Anytime I pick up my run of Airboy or Scout, I remember almost every issue of these series being laid out and thought out from those road trips and rooming with Truman and Dixon. I distinctly remember a bulk of those series being laid out while in Madison , WI. at various Capital City Distribution retail seminars. If we weren’t out roaming the bookstores and bars of State Street, we were in the hotel lobby or our room mapping out comic book stories. We also spent a good amount of our time discussing John Ford westerns, blues music and classic TV shows. Every now and then Tom Lyle, Harkins, and I would get to talk some sports, but most of the time was spent talking comic books. We were young and full of passion for the hobby that had turned into our way of making a living. Even though all of us came from different backgrounds, comic books were always the common bond that drove the conversations into the wee hours of the morning.

Jan and Dean Mullaney

Jan and Dean Mullaney

Don’t get me wrong, we gossiped about other comic book writers, artists, peers and vets alike, but I don’t recall us ever getting petty or snarky like so much of what I read on the internet and message boards today. I truly think that we were blessed by the internet not being invented yet during those times. We were more comrades than competitors. Even though I worked for Eclipse Comics, my counterparts at Marvel, DC, First Comics, and other publishers were my friends as well. We shared views and information on trends and I believe it made our industry stronger. The friends I made during those days have turned out to be lifetime friends. I hope that some of the creators and business folks breaking into comics today can experience that as well.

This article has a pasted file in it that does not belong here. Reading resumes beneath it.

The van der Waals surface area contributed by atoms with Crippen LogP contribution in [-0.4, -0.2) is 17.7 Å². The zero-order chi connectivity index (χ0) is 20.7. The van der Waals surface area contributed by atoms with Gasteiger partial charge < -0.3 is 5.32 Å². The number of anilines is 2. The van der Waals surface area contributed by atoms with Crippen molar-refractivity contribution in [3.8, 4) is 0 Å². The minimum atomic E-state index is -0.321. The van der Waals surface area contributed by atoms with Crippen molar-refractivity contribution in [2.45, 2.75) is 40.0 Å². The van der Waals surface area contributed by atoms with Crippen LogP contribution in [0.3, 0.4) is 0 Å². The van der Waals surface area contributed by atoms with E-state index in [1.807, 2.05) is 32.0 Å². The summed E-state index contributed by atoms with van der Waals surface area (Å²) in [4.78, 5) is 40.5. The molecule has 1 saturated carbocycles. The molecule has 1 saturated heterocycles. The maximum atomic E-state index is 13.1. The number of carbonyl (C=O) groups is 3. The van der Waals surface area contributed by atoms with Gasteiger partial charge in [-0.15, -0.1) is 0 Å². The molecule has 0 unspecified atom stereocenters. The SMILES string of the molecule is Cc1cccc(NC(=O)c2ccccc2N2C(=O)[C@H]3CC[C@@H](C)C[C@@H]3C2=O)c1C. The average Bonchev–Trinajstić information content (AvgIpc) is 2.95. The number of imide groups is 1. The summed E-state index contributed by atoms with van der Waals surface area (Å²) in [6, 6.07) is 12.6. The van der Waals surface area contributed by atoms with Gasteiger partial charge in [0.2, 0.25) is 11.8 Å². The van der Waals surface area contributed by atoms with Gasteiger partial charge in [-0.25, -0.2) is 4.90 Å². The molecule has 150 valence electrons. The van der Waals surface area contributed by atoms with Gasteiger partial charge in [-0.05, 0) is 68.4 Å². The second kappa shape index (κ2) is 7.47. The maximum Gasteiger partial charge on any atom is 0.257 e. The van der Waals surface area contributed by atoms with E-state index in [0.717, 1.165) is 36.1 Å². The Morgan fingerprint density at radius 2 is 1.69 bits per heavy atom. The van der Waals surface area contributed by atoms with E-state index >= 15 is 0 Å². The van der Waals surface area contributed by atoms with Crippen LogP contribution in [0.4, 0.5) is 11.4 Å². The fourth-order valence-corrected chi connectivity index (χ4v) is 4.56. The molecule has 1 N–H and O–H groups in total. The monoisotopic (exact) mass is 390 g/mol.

These days a lot of folks connected with comic books seem to feel that they have to pick sides, there has to be an enemy, someone to attack. We weren’t like that. Sure, there were always a couple of people that were from “Turd Town”, but they were few and far between. I can only think of two people who worked in comics that I ever physically chased off or gave the stink-eye to, and trust me, they had to work pretty hard for me to want to give them some “Beau Business”. Those guys are no longer in the comic book industry, not because of my promises of pain, but because folks like that are driven or run out sooner or later when their non-professional ways catch up with them.

Chicago Con late 1980s. Left to right - Gary Kwapisz, Chuck Dixon, Beau Smith & Todd Fox

Left to right - Gary Kwapisz, Chuck Dixon, Beau Smith & Todd Fox

My early Eclipse days are filled with lots of great memories. I cut my teeth on writing 8 page stories, using an IBM Selectric typewriter and carbon paper. No faxes, computers, emails or other high tech pimpery. We had a phone and Fed-Ex and a thermal paper copying machine. In some ways it seems like yesterday and in other ways it seems like a million years ago.

In my next Beauology 101, I’ll fill you in on a couple of campfire tales from my days as Marketing Vice President with Image Comics and Todd McFarlane Productions. I’ll let you in on how the “Yellow Brick Road” got to be the color yellow.

Before I sign off, I want to thank my Westfield Comics editor, Roger Ash and all the fine folks at Westfield for giving me this chance to talk to all of you on a regular basis. I hope all of you students of Beauology 101 will have the best Christmas ever. Let’s hope that Santa Claus puts lots of comic books in your stocking and under your tree this year.

Merry Christmas, amigos!

Beau Smith
The Flying Fist Ranch